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By Melissa Luz T. Lopez

BSP eases lending restrictions

Posted on June 15, 2016

THE BANGKO SENTRAL ng Pilipinas (BSP) has moved to allow banks to extend bigger loans to related parties engaged in big-ticket state infrastructure projects in a bid to free up more funds for productive use.

However, lending to bank directors, officers, stockholders, and related interests (DOSRI) must still be at “arm’s length,” with the BSP still vigilant for “sweetheart deals” that would involve irresponsible lending.

In a statement yesterday, the central bank said its policy-making Monetary Board has raised the limits for banks in terms of lending funds to related parties that are taking on projects identified under the government’s Philippine Development Plan and Public Investment Program (PDP/PIP).

“Exposures to subsidiaries and affiliates in PDP/PIP projects shall be subject to higher individual and unsecured limits of 25% and 12.5% of the net worth of the lending bank, respectively, as compared with the ceilings previously set at 10% and 5%,” the central bank said in its press statement.

“This is to encourage more entities to participate in PDP/PIP-related initiatives to ultimately contribute to continued economic growth.”

The National Economic and Development Authority crafted the PDP and PIP which spell out investment targets from 2011 to 2016 to help achieve the goal of inclusive growth under Pres. Benigno S.C. Aquino III, who ends his term this June 30.

Some P2.471 trillion worth of infrastructure development makes up more than half of the P4.186 trillion in total investments targeted under the PDP and PIP which were updated in 2014.

The national government shoulders 80.2% of total costs through revenues, loans, and grants, with the private sector picking up the tab for the balance.

The government has sought to tap the private sector in its bid to make infrastructure development catch up with a fast-growing economy, as highlighted by the launch of the public-private partnership program in the third quarter of 2010 after the Aquino administration took office.

Under the relaxed rules, loans extended to related parties for project financing will not be subject to the ceiling for unsecured loans while the project is in pre-operational phase, the BSP said. It is only when the project is in full swing that the loan will be covered by such limit.

The new rules also raised limits for loans granted to subsidiaries and affiliates undertaking PDP/PIP infrastructure projects.

However, banks must still subject loan applications from related parties to internal risk management protocols to comply with rules introduced by the BSP last December to prevent so-called sweetheart deals that could imperil their financial position. In particular, banks and other supervised financial entities must adopt “strong” measures to protect their financial footing before granting any loan, such as a pledge over the borrower’s shares, assignment over the borrower’s assets, assignment of all revenues and cash waterfall accounts, and assignment of project documents.

The BSP also fine-tuned definitions of “related interest” and “affiliates” in order to calibrate prudential requirements with the perceived degree of potential abuse.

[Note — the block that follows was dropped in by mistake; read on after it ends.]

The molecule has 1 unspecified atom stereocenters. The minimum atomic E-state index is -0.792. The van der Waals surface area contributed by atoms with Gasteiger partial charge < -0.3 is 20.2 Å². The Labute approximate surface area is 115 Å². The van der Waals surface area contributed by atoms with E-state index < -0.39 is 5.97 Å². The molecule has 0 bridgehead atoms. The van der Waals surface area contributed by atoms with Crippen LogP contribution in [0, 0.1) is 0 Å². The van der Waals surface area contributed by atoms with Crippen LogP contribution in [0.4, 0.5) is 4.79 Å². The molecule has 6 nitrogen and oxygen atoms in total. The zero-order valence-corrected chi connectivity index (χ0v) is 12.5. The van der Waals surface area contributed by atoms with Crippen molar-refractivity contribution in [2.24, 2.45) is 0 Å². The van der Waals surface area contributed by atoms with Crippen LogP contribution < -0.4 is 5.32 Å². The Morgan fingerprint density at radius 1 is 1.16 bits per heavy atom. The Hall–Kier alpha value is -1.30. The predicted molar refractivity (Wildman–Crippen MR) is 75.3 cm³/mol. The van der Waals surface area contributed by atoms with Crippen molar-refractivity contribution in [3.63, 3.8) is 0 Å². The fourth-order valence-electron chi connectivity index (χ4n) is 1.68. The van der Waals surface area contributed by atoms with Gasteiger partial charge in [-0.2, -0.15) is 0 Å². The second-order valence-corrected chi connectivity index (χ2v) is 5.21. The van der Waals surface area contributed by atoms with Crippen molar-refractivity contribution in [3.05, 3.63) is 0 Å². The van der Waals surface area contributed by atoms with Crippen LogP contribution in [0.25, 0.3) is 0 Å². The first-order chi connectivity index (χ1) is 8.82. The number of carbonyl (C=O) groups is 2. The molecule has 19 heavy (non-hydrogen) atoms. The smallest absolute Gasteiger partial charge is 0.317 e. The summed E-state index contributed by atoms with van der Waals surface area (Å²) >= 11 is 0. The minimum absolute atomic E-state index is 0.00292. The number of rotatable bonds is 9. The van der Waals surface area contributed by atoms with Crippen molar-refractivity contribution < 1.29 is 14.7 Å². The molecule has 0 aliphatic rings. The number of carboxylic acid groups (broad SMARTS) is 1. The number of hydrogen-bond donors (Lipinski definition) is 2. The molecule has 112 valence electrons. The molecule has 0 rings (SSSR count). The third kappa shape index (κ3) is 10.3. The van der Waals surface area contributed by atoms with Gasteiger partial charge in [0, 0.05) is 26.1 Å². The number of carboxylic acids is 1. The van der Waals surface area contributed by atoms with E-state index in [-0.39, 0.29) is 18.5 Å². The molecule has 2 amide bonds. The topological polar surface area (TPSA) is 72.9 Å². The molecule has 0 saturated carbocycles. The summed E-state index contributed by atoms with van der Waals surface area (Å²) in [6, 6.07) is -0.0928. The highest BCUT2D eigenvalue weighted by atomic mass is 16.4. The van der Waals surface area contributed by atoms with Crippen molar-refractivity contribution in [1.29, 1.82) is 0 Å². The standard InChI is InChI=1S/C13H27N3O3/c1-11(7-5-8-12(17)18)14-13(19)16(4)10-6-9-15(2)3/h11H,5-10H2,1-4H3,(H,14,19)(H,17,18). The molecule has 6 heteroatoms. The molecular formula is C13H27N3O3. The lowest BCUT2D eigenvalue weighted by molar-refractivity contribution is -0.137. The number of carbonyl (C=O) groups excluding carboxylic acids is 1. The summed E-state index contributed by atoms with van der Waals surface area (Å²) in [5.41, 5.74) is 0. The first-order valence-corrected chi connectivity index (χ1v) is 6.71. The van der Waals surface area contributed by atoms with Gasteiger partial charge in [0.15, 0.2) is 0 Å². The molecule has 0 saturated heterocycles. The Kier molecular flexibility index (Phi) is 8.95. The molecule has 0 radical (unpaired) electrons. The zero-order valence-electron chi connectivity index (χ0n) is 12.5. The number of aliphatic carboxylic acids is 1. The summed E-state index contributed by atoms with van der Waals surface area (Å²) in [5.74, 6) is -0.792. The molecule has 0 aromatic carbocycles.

“Relationships arising from common ownership and concurrent directorships are redefined putting emphasis on the ability of the concerned owner or director to exercise control in the borrowing entity,” the central bank explained.

“Following this principle, cases wherein the common director is an independent director or a director holding nominal share in the borrowing entity are considered transactions with counterparties who are not related to” BSP-supervised financial institutions.

And to promote responsible lending, the BSP said banks have to deduct from their capital any credit extended to DOSRI which did not observe the “arm’s length” rule.

A number of local banks are owned by conglomerates, some of which are also engaged in infrastructure development under the PPP scheme. These include listed BDO Unibank, Inc. and China Banking Corp. which are both owned by the Sy family’s SM Investments Corp.; Metropolitan Bank and Trust Co. and its subsidiary Philippine Savings Bank under taipan George S.K. Ty’s GT Capital Holdings, Inc.; Ayala Corp.’s Bank of the Philippine Islands (BPI); Aboitiz Equity Ventures, Inc.’s Union Bank of the Philippines; East West Banking Corp. of the Gotianun’s Filinvest Development Corp.; Rizal Commercial Banking Corp. of the Yuchengco Group of Companies; Robinsons Bank Corp. of Gokongwei-led JG Summit Holdings, Inc.; Asia United Bank of the Rebisco group; the San Miguel Corp. group’s Bank of Commerce; and Philippine National Bank of Lucio C. Tan’s LT Group, Inc.

The economy stands to gain from the relaxed lending rules, a bank economist said when sought for comment.

“The move of the BSP will help spur investment in projects related to infrastructure, one of the biggest stumbling blocks to unlocking our nascent growth potential,” said Nicholas Antonio T. Mapa, research analyst at BPI.

“The single-borrower’s limit (SBL) as well as the limits on DOSRI have been noted as challenges faced by the investor community,” he added.

“Most of the companies in the Philippines are part of a conglomerate and this will help facilitate getting much-needed infrastructure projects off the ground, without increasing default risk given the BSP’s still strict adherence to risk-based metrics.”

Since 2004, the BSP has enforced SBL equivalent to 25% of bank capital. However, it allowed firms involved in the government’s PPP projects to borrow 25% on top of their limit starting 2010.